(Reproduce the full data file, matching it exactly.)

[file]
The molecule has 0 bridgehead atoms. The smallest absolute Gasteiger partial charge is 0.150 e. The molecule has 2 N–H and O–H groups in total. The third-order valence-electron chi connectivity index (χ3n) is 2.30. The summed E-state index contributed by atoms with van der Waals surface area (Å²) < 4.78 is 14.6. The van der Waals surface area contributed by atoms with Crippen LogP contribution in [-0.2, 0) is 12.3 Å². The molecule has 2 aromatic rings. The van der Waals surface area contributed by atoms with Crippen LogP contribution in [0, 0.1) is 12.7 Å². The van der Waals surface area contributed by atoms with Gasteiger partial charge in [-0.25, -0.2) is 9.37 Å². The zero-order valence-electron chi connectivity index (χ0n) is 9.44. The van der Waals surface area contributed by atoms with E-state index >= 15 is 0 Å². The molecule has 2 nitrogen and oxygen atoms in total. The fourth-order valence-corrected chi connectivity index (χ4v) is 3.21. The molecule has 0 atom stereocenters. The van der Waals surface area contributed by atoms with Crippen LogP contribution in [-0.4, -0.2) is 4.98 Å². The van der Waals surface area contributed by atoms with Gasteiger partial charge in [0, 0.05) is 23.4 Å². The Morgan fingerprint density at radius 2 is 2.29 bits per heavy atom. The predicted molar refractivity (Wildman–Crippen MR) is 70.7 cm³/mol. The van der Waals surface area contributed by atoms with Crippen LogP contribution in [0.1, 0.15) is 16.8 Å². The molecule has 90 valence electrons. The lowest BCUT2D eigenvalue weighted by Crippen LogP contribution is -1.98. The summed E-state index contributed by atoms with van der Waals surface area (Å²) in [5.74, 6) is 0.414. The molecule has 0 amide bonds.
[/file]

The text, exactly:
The molecule has 0 bridgehead atoms. The smallest absolute Gasteiger partial charge is 0.150 e. The molecule has 2 N–H and O–H groups in total. The third-order valence-electron chi connectivity index (χ3n) is 2.30. The summed E-state index contributed by atoms with van der Waals surface area (Å²) < 4.78 is 14.6. The van der Waals surface area contributed by atoms with Crippen LogP contribution in [-0.2, 0) is 12.3 Å². The molecule has 2 aromatic rings. The van der Waals surface area contributed by atoms with Crippen LogP contribution in [0, 0.1) is 12.7 Å². The van der Waals surface area contributed by atoms with Gasteiger partial charge in [-0.25, -0.2) is 9.37 Å². The zero-order valence-electron chi connectivity index (χ0n) is 9.44. The van der Waals surface area contributed by atoms with E-state index >= 15 is 0 Å². The molecule has 2 nitrogen and oxygen atoms in total. The fourth-order valence-corrected chi connectivity index (χ4v) is 3.21. The molecule has 0 atom stereocenters. The van der Waals surface area contributed by atoms with Crippen LogP contribution in [-0.4, -0.2) is 4.98 Å². The van der Waals surface area contributed by atoms with Gasteiger partial charge in [0, 0.05) is 23.4 Å². The Morgan fingerprint density at radius 2 is 2.29 bits per heavy atom. The predicted molar refractivity (Wildman–Crippen MR) is 70.7 cm³/mol. The van der Waals surface area contributed by atoms with Crippen LogP contribution in [0.1, 0.15) is 16.8 Å². The molecule has 90 valence electrons. The lowest BCUT2D eigenvalue weighted by Crippen LogP contribution is -1.98. The summed E-state index contributed by atoms with van der Waals surface area (Å²) in [5.74, 6) is 0.414. The molecule has 0 amide bonds.